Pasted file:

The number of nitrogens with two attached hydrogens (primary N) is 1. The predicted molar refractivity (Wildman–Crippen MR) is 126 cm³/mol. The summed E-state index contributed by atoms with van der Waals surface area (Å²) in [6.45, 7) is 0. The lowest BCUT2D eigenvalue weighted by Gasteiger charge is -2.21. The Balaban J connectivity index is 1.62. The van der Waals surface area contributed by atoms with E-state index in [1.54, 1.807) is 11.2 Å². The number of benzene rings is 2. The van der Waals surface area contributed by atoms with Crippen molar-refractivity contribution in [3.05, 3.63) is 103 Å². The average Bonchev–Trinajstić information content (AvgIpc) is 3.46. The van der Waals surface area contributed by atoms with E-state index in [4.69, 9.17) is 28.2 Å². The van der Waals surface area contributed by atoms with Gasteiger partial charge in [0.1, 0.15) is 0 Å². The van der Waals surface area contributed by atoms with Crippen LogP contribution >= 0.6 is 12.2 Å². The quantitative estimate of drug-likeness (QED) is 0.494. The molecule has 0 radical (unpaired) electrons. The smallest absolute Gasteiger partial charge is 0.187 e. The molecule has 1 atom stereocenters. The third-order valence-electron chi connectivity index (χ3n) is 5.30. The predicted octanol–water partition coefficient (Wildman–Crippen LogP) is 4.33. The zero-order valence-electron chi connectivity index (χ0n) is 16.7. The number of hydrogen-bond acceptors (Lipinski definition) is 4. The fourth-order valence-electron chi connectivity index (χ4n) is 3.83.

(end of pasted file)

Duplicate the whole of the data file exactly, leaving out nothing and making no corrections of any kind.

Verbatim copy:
The number of nitrogens with two attached hydrogens (primary N) is 1. The predicted molar refractivity (Wildman–Crippen MR) is 126 cm³/mol. The summed E-state index contributed by atoms with van der Waals surface area (Å²) in [6.45, 7) is 0. The lowest BCUT2D eigenvalue weighted by Gasteiger charge is -2.21. The Balaban J connectivity index is 1.62. The van der Waals surface area contributed by atoms with E-state index in [1.54, 1.807) is 11.2 Å². The number of benzene rings is 2. The van der Waals surface area contributed by atoms with Crippen molar-refractivity contribution in [3.05, 3.63) is 103 Å². The average Bonchev–Trinajstić information content (AvgIpc) is 3.46. The van der Waals surface area contributed by atoms with E-state index in [4.69, 9.17) is 28.2 Å². The van der Waals surface area contributed by atoms with Gasteiger partial charge in [0.1, 0.15) is 0 Å². The van der Waals surface area contributed by atoms with Crippen LogP contribution >= 0.6 is 12.2 Å². The quantitative estimate of drug-likeness (QED) is 0.494. The molecule has 0 radical (unpaired) electrons. The smallest absolute Gasteiger partial charge is 0.187 e. The molecule has 1 atom stereocenters. The third-order valence-electron chi connectivity index (χ3n) is 5.30. The predicted octanol–water partition coefficient (Wildman–Crippen LogP) is 4.33. The zero-order valence-electron chi connectivity index (χ0n) is 16.7. The number of hydrogen-bond acceptors (Lipinski definition) is 4. The fourth-order valence-electron chi connectivity index (χ4n) is 3.83.